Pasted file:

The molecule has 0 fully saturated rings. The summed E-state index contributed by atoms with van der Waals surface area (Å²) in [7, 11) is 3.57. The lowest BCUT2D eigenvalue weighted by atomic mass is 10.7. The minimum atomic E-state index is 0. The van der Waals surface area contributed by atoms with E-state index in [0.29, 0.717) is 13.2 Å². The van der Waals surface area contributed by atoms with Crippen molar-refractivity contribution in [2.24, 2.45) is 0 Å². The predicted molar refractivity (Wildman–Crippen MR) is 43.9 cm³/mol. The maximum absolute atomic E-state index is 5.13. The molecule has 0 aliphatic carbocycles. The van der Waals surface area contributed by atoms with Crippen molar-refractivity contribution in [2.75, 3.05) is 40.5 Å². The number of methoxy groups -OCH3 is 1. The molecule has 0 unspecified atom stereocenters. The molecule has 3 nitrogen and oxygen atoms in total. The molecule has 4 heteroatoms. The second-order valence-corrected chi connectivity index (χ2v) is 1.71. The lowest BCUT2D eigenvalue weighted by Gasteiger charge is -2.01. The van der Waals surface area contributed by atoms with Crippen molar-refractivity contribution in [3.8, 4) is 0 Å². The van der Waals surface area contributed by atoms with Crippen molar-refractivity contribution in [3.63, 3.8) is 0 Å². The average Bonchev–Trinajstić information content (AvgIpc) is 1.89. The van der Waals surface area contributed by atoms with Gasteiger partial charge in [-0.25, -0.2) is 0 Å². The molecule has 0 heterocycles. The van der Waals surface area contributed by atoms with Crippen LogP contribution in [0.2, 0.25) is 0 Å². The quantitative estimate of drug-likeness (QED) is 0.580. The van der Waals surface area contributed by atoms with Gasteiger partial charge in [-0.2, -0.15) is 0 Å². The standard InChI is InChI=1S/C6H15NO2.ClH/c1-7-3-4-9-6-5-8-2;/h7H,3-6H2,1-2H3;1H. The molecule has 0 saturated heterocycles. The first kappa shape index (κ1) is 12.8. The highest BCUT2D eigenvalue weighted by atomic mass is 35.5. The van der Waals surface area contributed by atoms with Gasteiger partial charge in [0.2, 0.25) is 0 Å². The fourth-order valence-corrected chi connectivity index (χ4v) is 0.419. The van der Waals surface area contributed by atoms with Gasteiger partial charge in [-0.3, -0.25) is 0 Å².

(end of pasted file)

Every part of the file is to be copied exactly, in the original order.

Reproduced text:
The molecule has 0 fully saturated rings. The summed E-state index contributed by atoms with van der Waals surface area (Å²) in [7, 11) is 3.57. The lowest BCUT2D eigenvalue weighted by atomic mass is 10.7. The minimum atomic E-state index is 0. The van der Waals surface area contributed by atoms with E-state index in [0.29, 0.717) is 13.2 Å². The van der Waals surface area contributed by atoms with Crippen molar-refractivity contribution in [2.24, 2.45) is 0 Å². The predicted molar refractivity (Wildman–Crippen MR) is 43.9 cm³/mol. The maximum absolute atomic E-state index is 5.13. The molecule has 0 aliphatic carbocycles. The van der Waals surface area contributed by atoms with Crippen molar-refractivity contribution in [2.75, 3.05) is 40.5 Å². The number of methoxy groups -OCH3 is 1. The molecule has 0 unspecified atom stereocenters. The molecule has 3 nitrogen and oxygen atoms in total. The molecule has 4 heteroatoms. The second-order valence-corrected chi connectivity index (χ2v) is 1.71. The lowest BCUT2D eigenvalue weighted by Gasteiger charge is -2.01. The van der Waals surface area contributed by atoms with Crippen molar-refractivity contribution in [3.8, 4) is 0 Å². The van der Waals surface area contributed by atoms with Crippen molar-refractivity contribution in [3.63, 3.8) is 0 Å². The average Bonchev–Trinajstić information content (AvgIpc) is 1.89. The van der Waals surface area contributed by atoms with Gasteiger partial charge in [-0.25, -0.2) is 0 Å². The molecule has 0 heterocycles. The van der Waals surface area contributed by atoms with Crippen LogP contribution in [0.2, 0.25) is 0 Å². The quantitative estimate of drug-likeness (QED) is 0.580. The van der Waals surface area contributed by atoms with Gasteiger partial charge in [-0.2, -0.15) is 0 Å². The standard InChI is InChI=1S/C6H15NO2.ClH/c1-7-3-4-9-6-5-8-2;/h7H,3-6H2,1-2H3;1H. The molecule has 0 saturated heterocycles. The first kappa shape index (κ1) is 12.8. The highest BCUT2D eigenvalue weighted by atomic mass is 35.5. The van der Waals surface area contributed by atoms with Gasteiger partial charge in [0.2, 0.25) is 0 Å². The fourth-order valence-corrected chi connectivity index (χ4v) is 0.419. The van der Waals surface area contributed by atoms with Gasteiger partial charge in [-0.3, -0.25) is 0 Å².